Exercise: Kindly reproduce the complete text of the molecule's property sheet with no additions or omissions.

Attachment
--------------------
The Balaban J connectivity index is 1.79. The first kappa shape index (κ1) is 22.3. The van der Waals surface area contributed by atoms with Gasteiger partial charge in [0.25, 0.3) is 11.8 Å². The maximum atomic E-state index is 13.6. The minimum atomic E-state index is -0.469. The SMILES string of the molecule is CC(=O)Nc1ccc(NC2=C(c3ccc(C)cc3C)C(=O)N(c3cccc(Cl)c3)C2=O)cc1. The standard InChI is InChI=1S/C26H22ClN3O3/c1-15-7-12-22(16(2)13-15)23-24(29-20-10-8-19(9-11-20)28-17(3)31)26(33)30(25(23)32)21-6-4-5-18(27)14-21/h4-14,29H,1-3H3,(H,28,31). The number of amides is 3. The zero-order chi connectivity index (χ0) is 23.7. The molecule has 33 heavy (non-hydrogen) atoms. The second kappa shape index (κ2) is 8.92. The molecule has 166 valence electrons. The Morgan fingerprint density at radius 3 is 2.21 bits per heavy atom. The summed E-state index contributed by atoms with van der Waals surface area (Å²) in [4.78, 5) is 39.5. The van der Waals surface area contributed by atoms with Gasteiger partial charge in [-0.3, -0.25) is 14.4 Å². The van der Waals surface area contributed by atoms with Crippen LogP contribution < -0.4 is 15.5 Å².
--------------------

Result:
The Balaban J connectivity index is 1.79. The first kappa shape index (κ1) is 22.3. The van der Waals surface area contributed by atoms with Gasteiger partial charge in [0.25, 0.3) is 11.8 Å². The maximum atomic E-state index is 13.6. The minimum atomic E-state index is -0.469. The SMILES string of the molecule is CC(=O)Nc1ccc(NC2=C(c3ccc(C)cc3C)C(=O)N(c3cccc(Cl)c3)C2=O)cc1. The standard InChI is InChI=1S/C26H22ClN3O3/c1-15-7-12-22(16(2)13-15)23-24(29-20-10-8-19(9-11-20)28-17(3)31)26(33)30(25(23)32)21-6-4-5-18(27)14-21/h4-14,29H,1-3H3,(H,28,31). The number of amides is 3. The zero-order chi connectivity index (χ0) is 23.7. The molecule has 33 heavy (non-hydrogen) atoms. The second kappa shape index (κ2) is 8.92. The molecule has 166 valence electrons. The Morgan fingerprint density at radius 3 is 2.21 bits per heavy atom. The summed E-state index contributed by atoms with van der Waals surface area (Å²) in [4.78, 5) is 39.5. The van der Waals surface area contributed by atoms with Gasteiger partial charge in [-0.3, -0.25) is 14.4 Å². The van der Waals surface area contributed by atoms with Crippen LogP contribution < -0.4 is 15.5 Å².